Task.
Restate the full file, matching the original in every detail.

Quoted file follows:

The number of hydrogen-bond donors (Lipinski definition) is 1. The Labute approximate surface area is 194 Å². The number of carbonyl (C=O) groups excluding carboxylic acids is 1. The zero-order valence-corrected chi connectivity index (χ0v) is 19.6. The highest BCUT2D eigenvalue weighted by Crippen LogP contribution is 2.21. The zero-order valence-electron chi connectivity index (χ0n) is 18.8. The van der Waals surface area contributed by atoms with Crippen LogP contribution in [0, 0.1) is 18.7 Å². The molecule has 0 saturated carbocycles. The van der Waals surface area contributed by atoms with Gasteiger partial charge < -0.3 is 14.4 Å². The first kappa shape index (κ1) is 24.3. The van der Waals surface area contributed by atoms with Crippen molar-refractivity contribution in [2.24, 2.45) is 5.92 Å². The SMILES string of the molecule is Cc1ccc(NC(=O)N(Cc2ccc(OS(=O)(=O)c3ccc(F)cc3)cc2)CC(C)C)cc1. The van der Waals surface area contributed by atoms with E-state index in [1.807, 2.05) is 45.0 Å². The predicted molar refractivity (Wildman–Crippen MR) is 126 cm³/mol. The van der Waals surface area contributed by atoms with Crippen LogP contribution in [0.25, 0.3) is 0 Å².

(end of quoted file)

The number of hydrogen-bond donors (Lipinski definition) is 1. The Labute approximate surface area is 194 Å². The number of carbonyl (C=O) groups excluding carboxylic acids is 1. The zero-order valence-corrected chi connectivity index (χ0v) is 19.6. The highest BCUT2D eigenvalue weighted by Crippen LogP contribution is 2.21. The zero-order valence-electron chi connectivity index (χ0n) is 18.8. The van der Waals surface area contributed by atoms with Crippen LogP contribution in [0, 0.1) is 18.7 Å². The molecule has 0 saturated carbocycles. The van der Waals surface area contributed by atoms with Gasteiger partial charge < -0.3 is 14.4 Å². The first kappa shape index (κ1) is 24.3. The van der Waals surface area contributed by atoms with Crippen molar-refractivity contribution in [2.24, 2.45) is 5.92 Å². The SMILES string of the molecule is Cc1ccc(NC(=O)N(Cc2ccc(OS(=O)(=O)c3ccc(F)cc3)cc2)CC(C)C)cc1. The van der Waals surface area contributed by atoms with E-state index in [1.807, 2.05) is 45.0 Å². The predicted molar refractivity (Wildman–Crippen MR) is 126 cm³/mol. The van der Waals surface area contributed by atoms with Crippen LogP contribution in [0.25, 0.3) is 0 Å².